I am looking for a transformation studio in the Atlanta, GA area. Any suggestions?
I am only aware of a couple options, and I have not personally visited either studio.
I hope this helps!
Anyone out there have any suggestions?
I think I’m getting close to finishing ‘In-Between‘. I am editing and writing as I go and I’m excited to finish it. I have a couple more chapters to go as well as some introductiony/biography stuff after that.
As I get close to completing the first draft, I am getting a better sense as to what else needs to be included. I never meant for this book to be a “how to crossdress” guide, but I am starting to think that a couple of chapters dedicated to some basic techniques on shopping and makeup might not be a bad thing.
I decided to write two chapters for the beginning of the book and I am providing the first of these two chapters below. I’d love to know what you think!
When I was in my late teens, I sought out as many resources as I could when it came to crossdressing. I was encouraged by how much, if you knew where to look, material was out there. I found autobiographies of those whose dressed like I did, makeup and style guides, forums to help foster a community and more.
When I started my current website, I included a section called ‘A Beginner’s Guide to Crossdressing’. I did this for two reasons. This first reason is because ‘how to crossdress’ was one of the most common and consistent phrases people used to find my site. I thought by including a part of the website to this I could spread my… message, if you will, about what I thought crossdressing was, and, in a way, attempt to normalize it.
In my quest to find as much as I could about crossdressing in my younger days, it wasn’t hard to find material that presented crossdressing as a fetish. I stumbled upon more photos of dudes wearing panties that did not fit than I can ever forget. It was frustrating seeing crossdressers being overwhelmingly represented like this.
This is not who I was. If there was an audience out there willing to listen, then I should share my thoughts about what crossdressing was, and about who we are. Not all of us are fetishsts. Not all of us want to post pictures of ourselves in lingerie online. I wanted to be a reassuring voice to those wives that discovered their husbands wore panties and were looking for some perspective.
The second reason I included this was because I received dozens of emails a week from people asking me how to crossdress. It got a little exhausting. Over time the temptation to respond to these emails in a snarky way grew to the point where I almost responded with ‘buy some panties, ta-da, you’re a crossdresser’ but that would simply be bitchy. Crossdressing is pretty easy and complex at the same time. You can go as minimal or as far as you want. Crossdressing can be as simple as slipping on a pair of panties or as in depth as shaving your body, getting a $60 makeover and hitting the town. It’s really up to you.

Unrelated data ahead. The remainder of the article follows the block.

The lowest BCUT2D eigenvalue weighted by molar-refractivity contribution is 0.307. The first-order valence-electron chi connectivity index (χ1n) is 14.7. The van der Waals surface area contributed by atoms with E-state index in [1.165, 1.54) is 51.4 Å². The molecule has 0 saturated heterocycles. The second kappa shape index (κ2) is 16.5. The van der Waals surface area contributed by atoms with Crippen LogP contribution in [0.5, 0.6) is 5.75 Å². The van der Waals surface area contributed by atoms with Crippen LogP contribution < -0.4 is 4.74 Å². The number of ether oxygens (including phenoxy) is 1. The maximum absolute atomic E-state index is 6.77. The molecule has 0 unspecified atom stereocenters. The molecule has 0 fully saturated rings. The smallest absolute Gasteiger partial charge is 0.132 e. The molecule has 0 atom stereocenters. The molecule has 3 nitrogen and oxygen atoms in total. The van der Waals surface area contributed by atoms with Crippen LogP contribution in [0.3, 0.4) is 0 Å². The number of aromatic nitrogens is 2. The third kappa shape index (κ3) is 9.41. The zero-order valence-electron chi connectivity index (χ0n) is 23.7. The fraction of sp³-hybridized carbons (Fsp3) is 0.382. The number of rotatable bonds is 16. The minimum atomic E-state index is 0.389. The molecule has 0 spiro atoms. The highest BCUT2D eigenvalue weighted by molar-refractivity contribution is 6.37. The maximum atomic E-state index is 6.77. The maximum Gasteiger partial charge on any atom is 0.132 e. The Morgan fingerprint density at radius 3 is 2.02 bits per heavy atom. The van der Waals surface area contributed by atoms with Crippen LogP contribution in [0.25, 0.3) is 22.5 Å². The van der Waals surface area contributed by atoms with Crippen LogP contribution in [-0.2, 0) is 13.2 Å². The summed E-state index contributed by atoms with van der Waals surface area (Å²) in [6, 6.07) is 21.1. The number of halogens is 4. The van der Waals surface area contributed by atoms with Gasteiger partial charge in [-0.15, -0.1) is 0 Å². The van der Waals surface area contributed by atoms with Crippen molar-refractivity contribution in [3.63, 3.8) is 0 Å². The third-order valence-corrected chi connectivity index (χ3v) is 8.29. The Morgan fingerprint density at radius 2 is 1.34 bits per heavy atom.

However, that’s not what they really wanted to know. My belief is that crossdressing is simply wearing clothes that are typically associated with another gender. I think most people who were asking understood that if someone wanted to crossdress, they just needed to buy a dress or wear eyeliner. I think what they were really asking is:
“How do I reconcile the part of me that wants to wear beautiful clothes but I’m a guy?”
“How do I find a pair of heels that fit?”
“How do I gather the courage to shop for a skirt in guy mode?”
“How do I learn how to do my own makeup?”
“How do I accept that despite a $70 makeover that I don’t look like Angelina Jolie?”
My website, and my book, is intended to help with accepting yourself.
It’s intended to help you shop for clothes that fit.
It’s about living in a world that doesn’t understand us.
It’s a resource to guide someone through the wonderful world of makeup.
It’s to help with overcoming dysphoria and shattering the expectation of ‘passing’.
There are a ton of books and websites out there about being who we are. I felt I had a unique and underrepresented voice and perspective when it comes to crossdressing. I didn’t want to add another book or blog that didn’t say anything new. As I got older, I still sought out books and other resources and saw a lot of designers who sold makeup for men and dresses for crossdressers. There’s a lot that you can find out there and I am so happy that there are those that design clothes with us in mind. I have had wonderful partnerships with many of these businesses and designers whether it was modeling or writing articles for their websites.
But I realized that I didn’t need to Google ‘makeup for men’ to find a foundation to cover my beard line. I shifted my search terms to things like ‘makeup to cover facial hair’. I was able to find products that did the trick that cost less than what I was previously buying. I didn’t need to search for ‘clothes for crossdressers’. When I did that I usually found dresses that were a little on the fetishy side of the closet. Not that there’s anything wrong with that, God knows I have my share of dresses like that.